Mohenjo-daro, meaning “Mound of the Dead,” is one of the most prominent archaeological sites of the ancient Indus Valley Civilization. Located in the Sindh province of present-day Pakistan, Mohenjo-daro was one of the major cities of the Indus Valley, thriving around 2600 BCE to 1900 BCE. Here are key features and aspects of Mohenjo-daro:
- Indus Valley Civilization: Mohenjo-daro was a key city of the Indus Valley Civilization, one of the world’s oldest urban civilizations. The civilization existed contemporaneously with ancient Mesopotamia and ancient Egypt.
- Urban Planning: The city is known for its well-planned layout, with organized streets and a sophisticated drainage system. The streets were laid out in a grid pattern, and the city had an advanced water supply and sewage system.
- Architecture: Mohenjo-daro featured multi-story brick houses, some of which had an impressive level of sophistication with rooms for bathing and drainage systems. The Great Bath, a large public bathhouse, is one of the most famous structures on the site.
- Great Bath: The Great Bath is a large rectangular tank made of baked bricks. It is believed to have had religious or ceremonial significance, possibly being used for ritualistic bathing.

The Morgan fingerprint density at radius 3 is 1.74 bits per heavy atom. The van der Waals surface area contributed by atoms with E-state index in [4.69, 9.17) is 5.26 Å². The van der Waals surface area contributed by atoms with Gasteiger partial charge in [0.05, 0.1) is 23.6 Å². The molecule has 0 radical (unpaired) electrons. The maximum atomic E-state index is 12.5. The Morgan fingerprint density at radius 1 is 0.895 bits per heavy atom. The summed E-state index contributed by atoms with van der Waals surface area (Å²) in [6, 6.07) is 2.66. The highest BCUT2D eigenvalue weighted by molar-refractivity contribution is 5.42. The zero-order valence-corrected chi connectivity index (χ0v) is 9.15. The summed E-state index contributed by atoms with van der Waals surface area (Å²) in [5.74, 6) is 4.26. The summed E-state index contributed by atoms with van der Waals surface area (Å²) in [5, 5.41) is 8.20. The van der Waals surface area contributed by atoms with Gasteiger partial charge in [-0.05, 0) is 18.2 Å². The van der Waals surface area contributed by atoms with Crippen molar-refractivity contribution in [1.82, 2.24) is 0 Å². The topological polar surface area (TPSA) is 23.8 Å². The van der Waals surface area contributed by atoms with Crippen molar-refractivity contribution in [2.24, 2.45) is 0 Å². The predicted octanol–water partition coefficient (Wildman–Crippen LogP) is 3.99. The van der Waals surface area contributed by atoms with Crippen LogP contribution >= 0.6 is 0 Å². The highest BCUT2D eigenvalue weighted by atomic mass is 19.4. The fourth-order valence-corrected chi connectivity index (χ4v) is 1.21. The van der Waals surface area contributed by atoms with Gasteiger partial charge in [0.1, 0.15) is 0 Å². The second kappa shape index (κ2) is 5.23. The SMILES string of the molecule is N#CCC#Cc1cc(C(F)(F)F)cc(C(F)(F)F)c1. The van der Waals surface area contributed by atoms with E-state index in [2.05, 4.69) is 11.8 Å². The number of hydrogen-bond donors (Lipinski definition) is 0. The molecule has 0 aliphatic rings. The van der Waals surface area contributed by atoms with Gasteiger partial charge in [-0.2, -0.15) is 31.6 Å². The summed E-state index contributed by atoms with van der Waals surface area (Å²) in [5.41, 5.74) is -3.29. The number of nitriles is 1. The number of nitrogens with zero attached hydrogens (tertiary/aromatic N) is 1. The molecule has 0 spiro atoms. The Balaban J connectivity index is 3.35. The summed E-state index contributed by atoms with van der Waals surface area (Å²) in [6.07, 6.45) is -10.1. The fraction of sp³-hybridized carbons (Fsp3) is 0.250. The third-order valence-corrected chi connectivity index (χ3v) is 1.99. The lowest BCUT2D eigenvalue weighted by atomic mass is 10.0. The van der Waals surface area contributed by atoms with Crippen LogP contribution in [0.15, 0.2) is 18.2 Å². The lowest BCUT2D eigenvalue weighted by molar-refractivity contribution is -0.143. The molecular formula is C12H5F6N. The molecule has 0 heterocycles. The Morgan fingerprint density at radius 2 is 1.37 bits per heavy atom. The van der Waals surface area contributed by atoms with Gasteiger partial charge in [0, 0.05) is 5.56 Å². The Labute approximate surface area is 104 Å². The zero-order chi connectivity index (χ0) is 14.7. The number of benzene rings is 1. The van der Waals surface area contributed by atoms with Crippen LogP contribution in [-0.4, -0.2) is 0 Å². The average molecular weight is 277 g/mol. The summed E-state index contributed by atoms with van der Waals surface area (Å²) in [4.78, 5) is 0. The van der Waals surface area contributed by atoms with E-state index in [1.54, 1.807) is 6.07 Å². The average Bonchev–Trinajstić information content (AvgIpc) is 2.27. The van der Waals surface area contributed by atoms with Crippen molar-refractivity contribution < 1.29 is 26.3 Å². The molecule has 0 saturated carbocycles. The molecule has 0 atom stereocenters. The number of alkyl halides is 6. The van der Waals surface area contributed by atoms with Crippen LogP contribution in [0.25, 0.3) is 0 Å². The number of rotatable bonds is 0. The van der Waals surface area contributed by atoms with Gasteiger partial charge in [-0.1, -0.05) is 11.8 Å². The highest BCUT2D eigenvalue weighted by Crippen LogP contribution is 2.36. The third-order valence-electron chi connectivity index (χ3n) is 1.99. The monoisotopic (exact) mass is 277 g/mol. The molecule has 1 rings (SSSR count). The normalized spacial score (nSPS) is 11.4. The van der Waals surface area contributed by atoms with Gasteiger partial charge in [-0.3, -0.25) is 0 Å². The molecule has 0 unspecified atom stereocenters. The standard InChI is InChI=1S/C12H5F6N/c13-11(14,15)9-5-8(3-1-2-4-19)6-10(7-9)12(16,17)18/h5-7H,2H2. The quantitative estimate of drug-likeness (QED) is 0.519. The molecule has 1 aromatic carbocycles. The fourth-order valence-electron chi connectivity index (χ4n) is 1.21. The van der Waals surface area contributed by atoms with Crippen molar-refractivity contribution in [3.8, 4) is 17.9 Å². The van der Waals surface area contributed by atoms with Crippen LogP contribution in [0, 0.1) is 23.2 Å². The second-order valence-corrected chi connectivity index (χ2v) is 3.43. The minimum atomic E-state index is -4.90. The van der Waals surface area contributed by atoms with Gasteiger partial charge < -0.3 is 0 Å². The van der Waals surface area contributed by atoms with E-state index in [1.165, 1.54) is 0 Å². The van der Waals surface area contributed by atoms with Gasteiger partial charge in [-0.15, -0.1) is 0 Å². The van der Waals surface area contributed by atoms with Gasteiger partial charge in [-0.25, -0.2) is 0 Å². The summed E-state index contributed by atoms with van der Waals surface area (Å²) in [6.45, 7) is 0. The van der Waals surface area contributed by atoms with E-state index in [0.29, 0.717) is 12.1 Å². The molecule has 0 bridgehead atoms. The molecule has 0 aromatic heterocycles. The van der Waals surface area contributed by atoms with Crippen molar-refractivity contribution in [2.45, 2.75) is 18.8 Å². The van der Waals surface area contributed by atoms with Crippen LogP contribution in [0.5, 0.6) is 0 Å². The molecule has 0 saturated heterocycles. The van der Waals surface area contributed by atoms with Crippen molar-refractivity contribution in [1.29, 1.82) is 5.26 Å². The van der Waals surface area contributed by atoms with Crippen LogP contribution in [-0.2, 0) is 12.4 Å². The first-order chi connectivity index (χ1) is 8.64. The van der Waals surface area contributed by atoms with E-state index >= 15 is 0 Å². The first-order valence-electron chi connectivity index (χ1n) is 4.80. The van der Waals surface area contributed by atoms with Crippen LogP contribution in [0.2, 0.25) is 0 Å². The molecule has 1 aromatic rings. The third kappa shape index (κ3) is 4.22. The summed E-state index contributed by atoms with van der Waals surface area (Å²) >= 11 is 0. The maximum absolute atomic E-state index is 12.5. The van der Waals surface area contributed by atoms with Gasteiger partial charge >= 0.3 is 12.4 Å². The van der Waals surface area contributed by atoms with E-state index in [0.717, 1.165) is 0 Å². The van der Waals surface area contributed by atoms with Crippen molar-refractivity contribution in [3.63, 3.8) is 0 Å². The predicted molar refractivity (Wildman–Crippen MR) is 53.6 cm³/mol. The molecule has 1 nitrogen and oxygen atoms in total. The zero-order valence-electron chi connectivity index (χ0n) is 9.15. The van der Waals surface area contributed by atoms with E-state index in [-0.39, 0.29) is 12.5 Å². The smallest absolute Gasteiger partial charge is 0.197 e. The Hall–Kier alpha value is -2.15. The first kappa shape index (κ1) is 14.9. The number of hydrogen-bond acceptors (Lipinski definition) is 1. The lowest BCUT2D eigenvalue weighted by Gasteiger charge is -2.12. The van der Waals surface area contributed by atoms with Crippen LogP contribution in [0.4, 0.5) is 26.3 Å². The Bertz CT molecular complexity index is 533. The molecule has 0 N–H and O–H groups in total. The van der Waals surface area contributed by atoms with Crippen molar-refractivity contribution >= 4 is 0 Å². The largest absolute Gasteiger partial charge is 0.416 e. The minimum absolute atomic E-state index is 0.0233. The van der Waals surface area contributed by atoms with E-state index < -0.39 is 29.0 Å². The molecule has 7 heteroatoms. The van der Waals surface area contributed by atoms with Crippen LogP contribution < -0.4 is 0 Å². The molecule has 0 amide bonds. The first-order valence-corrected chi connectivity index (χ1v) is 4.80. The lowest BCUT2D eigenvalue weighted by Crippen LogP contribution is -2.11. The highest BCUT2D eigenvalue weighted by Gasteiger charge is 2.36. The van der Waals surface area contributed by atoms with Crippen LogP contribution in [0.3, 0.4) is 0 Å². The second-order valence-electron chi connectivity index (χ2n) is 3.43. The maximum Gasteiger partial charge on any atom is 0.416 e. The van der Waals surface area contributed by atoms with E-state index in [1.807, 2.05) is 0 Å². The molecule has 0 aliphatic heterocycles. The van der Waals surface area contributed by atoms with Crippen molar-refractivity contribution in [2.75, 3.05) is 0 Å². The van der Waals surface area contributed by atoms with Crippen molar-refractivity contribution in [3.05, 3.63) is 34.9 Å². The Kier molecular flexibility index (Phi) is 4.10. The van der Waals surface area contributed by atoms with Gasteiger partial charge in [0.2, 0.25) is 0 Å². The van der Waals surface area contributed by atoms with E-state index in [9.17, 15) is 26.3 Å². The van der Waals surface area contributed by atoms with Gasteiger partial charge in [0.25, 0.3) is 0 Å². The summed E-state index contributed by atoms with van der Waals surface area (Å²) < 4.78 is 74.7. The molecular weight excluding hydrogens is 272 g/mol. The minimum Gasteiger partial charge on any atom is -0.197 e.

- Granaries: The city had several large granaries, suggesting an organized system of food storage and distribution. These granaries were elevated to protect stored grains from moisture.
- Artifacts: Numerous artifacts have been excavated from Mohenjo-daro, including pottery, seals, sculptures, and jewelry. The most famous artifacts are the small seals made of steatite, featuring intricate carvings and possibly used for trade and administrative purposes.
- Writing System: The Indus Script, found on seals and other artifacts, is yet to be fully deciphered. The existence of a writing system suggests a level of sophistication in communication and administration.
- Decline: The reasons for the decline of Mohenjo-daro and the broader Indus Valley Civilization are not fully understood. Various theories include environmental changes, such as a shift in the course of the Indus River, and possibly social or political factors.
- Rediscovery: Mohenjo-daro was rediscovered in the 1920s by archaeologists led by Sir John Marshall. Excavations revealed the extent of the city’s urban planning and advanced features.
- UNESCO World Heritage Site: In 1980, Mohenjo-daro was designated a UNESCO World Heritage Site in recognition of its cultural significance and contributions to human history.
- Preservation Challenges: The site faces challenges of preservation due to weathering, urbanization, and improper restoration efforts. Efforts are ongoing to protect and conserve the archaeological remains.
Mohenjo-daro provides valuable insights into the urban and technological advancements of the ancient Indus Valley Civilization. The mystery surrounding its decline and the enigmatic Indus Script continue to intrigue historians, archaeologists, and scholars.